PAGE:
The Santa Clara Valley Going Native Garden Tour is again accepting applications for next year's tour, which will be in April 2014. You can submit your garden on the tour website.
In October - December, the garden selection committee will make the rounds and preview the gardens before accepting them. We take this task seriously, and w usually have 3 people on each garden visit, one of them a landscape professional. We've also prepared a document that explains to garden owners what we expect.
But how do we really decide which gardens we accept? Let me tell you some stories...
1. No invasive exotics
When I first submitted my garden to the tour, proud of all the additions of native plants to my garden, I was surprised to get a rejection email. Your garden includes cotoneaster and purple fountain grass and we can't include it on the tour because they're considered invasive. See Don't Plant a Pest!
Really? I'd never found even the smallest seedling of cotoneaster or of the grass - the only plants that reseeded readily were the neighbor's redwood trees. I was pulling baby redwoods all the time. But after some research, I realized that it wasn't unlikely that the cotoneaster berries were carried into wild areas by birds, and I replaced that plant with Sambucus Mexicana (blue elderberry). The garden was accepted on the tour, and I'm getting a lot more birds than I ever did with the cotoneaster (photo below from Las Pilitas).
2. Good design
Beauty is in the eye of the beholder, and one person's weed might be another person's treasure. But the tour is for the general public, and is meant to create a favorable impression of gardens that rely on natives. Here's where our landscaping professionals come in - they usually have a pretty good idea what people like and what they don't like. The amateurs on the committee are usually willing to let the professionals take the lead when the design is in question.
We like to have a mix of professionally designed and installed gardens and gardens designed and installed by the homeowner on tour to encourage people who don't have a big budget. That said, in a few cases, the "bones of the garden" just weren't there. Garden visitors expect paths, benches, fountains, hardscaping - a natural look is fine, but a weedy look is not.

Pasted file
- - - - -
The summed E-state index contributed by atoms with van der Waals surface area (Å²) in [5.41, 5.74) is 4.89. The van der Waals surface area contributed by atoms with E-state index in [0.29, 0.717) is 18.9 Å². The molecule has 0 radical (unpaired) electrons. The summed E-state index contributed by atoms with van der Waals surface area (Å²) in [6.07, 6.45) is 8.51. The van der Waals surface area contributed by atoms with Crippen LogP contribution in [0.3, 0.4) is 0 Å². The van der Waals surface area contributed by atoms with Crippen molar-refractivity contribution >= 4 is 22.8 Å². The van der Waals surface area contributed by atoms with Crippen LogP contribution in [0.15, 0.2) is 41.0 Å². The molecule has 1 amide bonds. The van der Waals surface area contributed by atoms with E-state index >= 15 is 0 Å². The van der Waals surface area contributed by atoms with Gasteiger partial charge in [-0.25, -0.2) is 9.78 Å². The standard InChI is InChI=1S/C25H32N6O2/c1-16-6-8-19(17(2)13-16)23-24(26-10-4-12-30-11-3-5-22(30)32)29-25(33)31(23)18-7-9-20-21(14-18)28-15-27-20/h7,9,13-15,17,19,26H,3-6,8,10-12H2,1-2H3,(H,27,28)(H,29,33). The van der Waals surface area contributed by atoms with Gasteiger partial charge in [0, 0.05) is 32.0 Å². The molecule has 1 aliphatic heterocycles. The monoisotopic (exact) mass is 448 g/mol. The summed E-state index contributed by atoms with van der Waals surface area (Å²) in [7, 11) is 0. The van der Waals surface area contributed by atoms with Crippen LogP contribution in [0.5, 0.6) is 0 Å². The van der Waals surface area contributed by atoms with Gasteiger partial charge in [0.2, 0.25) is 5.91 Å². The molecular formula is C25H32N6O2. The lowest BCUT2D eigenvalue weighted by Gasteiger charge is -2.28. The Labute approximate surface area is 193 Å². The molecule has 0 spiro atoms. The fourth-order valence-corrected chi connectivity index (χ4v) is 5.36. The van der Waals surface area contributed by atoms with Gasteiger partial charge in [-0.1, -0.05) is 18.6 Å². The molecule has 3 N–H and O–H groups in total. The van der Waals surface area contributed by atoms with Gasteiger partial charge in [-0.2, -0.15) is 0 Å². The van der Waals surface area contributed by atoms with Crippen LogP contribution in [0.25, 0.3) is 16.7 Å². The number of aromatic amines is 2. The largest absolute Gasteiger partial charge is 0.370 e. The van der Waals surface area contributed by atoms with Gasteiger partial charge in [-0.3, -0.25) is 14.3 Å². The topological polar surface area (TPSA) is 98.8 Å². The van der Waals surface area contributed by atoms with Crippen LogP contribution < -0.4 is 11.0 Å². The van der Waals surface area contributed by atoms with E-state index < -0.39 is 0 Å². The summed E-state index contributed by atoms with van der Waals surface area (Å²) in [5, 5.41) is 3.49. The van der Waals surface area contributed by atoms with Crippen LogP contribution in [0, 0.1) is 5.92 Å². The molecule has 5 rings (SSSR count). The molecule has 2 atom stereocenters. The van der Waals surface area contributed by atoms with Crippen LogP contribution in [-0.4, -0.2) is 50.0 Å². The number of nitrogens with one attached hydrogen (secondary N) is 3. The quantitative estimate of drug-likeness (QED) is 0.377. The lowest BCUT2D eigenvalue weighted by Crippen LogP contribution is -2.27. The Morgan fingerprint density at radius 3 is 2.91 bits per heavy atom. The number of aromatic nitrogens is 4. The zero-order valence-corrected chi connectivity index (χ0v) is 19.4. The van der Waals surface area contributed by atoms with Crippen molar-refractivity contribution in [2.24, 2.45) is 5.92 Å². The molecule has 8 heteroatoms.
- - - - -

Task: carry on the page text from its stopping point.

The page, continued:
We also like to see the plants well spaced, though having some areas where the plants are close together, offering shelter for birds and other critters, can also be beautiful.
Sometimes we encourage the garden owner to hire a garden designer on an hourly basis, or to work with some books. One of my favorites is Designing California Native Gardens: The Plant Community Approach.
I'm also looking forward to the new book from Rebecca Sweet. While that book does not have a focus on California Natives, good design is good design, and I'm really looking forward to getting a copy as soon as it's out (October 20).
3. California Native plant focus
In the guidelines for submission, different garden tours seem to come up with different numbers. Going Native Garden Tour suggests at least 50% natives. Other tours have higher numbers. I always wondered what that meant. Biomass? Number of plant species?
In the end, it's really impossible to put a number on when a garden is a CA Native garden. Instead, we're looking for a feeling the garden invokes. The showstoppers in the garden should be natives - or at least mostly natives. Colorful annuals and bulbs in spring, insect-attracting buckwheats in summer, berries in fall, and in late winter the first of the manzanitas. We're looking for a variety of native plants annuals, perennials, shrubs, ferns. If non-native or even invasive grasses steal the show - I've seen a garden with a focus on Mexican feathergrass - we can't accept that garden.
Sometimes, a garden is designed with California natives, and the installer decides to change the design. Lambs ear instead of Salvia spatacea. Non-native sages instead of native sages. Kangeroo paws instead of Epilobium. In many cases, the home owner is not told, and the difficult task of explaining that the garden is primarily using Mediterranean and Australian plants falls to the garden selection committee. In two cases, the owners actually took out the non-native plants and replaced them. For other garden owners, we've recommended the Bay Friendly Garden Tour (which regrettably is only in select cities).
In general, we like to give the gardens the benefit of the doubt, and most garden owners who apply know their plants. And really, even my own garden has camelias, several non-native sages, some non-native dwarf conifers, and (gasp) agapanthus. But the feeling of the garden is native, because of the ceanothus, native grasses, redwood sorrel and native ginger, and over 100 other species of native plants.
4. Here's what I think
With all the careful discussion of the rules, I still think that this is a bit of a gut feeling case. When the committee goes on garden visits, we usually get back in the car, and most of the time we agree that we'd love to have the garden on tour. Sometimes, we don't completely understand who the home owner submitted the garden (One time, we almost sent a letter back "Thank You for showing us your native plant". There was, literally, only one native plant in the garden.). In such cases, we sent a polite refusal. And in a few cases, we talk to the garden owners and make suggestions. Maybe some annuals would improve the "native" feeling in spring? Maybe if the invasive plants were removed we could accept the garden? And often, we visit the garden again a few months later, and it's perfect for the tour.
Please apply, it's fun!